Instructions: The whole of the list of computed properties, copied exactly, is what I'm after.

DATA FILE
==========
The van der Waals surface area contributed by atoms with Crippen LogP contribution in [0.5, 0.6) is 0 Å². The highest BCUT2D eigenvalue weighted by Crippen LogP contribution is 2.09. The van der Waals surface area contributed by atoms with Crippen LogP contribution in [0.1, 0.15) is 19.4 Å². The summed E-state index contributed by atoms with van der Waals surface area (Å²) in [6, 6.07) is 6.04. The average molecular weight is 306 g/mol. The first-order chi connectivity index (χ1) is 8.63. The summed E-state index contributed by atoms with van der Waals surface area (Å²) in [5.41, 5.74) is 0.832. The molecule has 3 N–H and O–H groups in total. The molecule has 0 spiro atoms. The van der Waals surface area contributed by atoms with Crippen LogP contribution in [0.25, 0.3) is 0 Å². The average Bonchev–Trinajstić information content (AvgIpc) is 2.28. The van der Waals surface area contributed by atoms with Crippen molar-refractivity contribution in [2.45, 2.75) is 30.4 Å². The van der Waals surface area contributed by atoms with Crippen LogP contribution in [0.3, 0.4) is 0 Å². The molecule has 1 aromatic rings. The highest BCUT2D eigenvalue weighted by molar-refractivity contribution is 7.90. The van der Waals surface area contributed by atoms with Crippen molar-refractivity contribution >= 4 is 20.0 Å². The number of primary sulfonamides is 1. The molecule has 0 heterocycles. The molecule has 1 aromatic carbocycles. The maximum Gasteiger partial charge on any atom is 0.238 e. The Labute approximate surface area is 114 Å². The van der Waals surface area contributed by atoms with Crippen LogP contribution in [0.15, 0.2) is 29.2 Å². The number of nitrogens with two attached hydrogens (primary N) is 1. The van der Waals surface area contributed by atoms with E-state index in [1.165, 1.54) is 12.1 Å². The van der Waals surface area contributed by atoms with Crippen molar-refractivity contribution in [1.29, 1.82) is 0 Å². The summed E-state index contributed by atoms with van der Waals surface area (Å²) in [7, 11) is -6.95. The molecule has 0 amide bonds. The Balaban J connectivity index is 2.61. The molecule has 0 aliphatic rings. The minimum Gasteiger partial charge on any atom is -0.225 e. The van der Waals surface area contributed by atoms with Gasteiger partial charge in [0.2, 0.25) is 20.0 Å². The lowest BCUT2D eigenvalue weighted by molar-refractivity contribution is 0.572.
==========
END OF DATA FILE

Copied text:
The van der Waals surface area contributed by atoms with Crippen LogP contribution in [0.5, 0.6) is 0 Å². The highest BCUT2D eigenvalue weighted by Crippen LogP contribution is 2.09. The van der Waals surface area contributed by atoms with Crippen LogP contribution in [0.1, 0.15) is 19.4 Å². The summed E-state index contributed by atoms with van der Waals surface area (Å²) in [6, 6.07) is 6.04. The average molecular weight is 306 g/mol. The first-order chi connectivity index (χ1) is 8.63. The summed E-state index contributed by atoms with van der Waals surface area (Å²) in [5.41, 5.74) is 0.832. The molecule has 3 N–H and O–H groups in total. The molecule has 0 spiro atoms. The van der Waals surface area contributed by atoms with Crippen LogP contribution in [0.25, 0.3) is 0 Å². The average Bonchev–Trinajstić information content (AvgIpc) is 2.28. The van der Waals surface area contributed by atoms with Crippen molar-refractivity contribution in [2.45, 2.75) is 30.4 Å². The van der Waals surface area contributed by atoms with Crippen LogP contribution in [0.3, 0.4) is 0 Å². The molecule has 1 aromatic rings. The highest BCUT2D eigenvalue weighted by molar-refractivity contribution is 7.90. The van der Waals surface area contributed by atoms with Crippen molar-refractivity contribution >= 4 is 20.0 Å². The number of primary sulfonamides is 1. The molecule has 0 heterocycles. The molecule has 1 aromatic carbocycles. The maximum Gasteiger partial charge on any atom is 0.238 e. The Labute approximate surface area is 114 Å². The van der Waals surface area contributed by atoms with Crippen LogP contribution in [0.15, 0.2) is 29.2 Å². The number of nitrogens with two attached hydrogens (primary N) is 1. The van der Waals surface area contributed by atoms with E-state index in [1.165, 1.54) is 12.1 Å². The van der Waals surface area contributed by atoms with Crippen molar-refractivity contribution in [1.29, 1.82) is 0 Å². The summed E-state index contributed by atoms with van der Waals surface area (Å²) in [7, 11) is -6.95. The molecule has 0 amide bonds. The Balaban J connectivity index is 2.61. The molecule has 0 aliphatic rings. The minimum Gasteiger partial charge on any atom is -0.225 e. The van der Waals surface area contributed by atoms with Gasteiger partial charge in [0.2, 0.25) is 20.0 Å². The lowest BCUT2D eigenvalue weighted by molar-refractivity contribution is 0.572.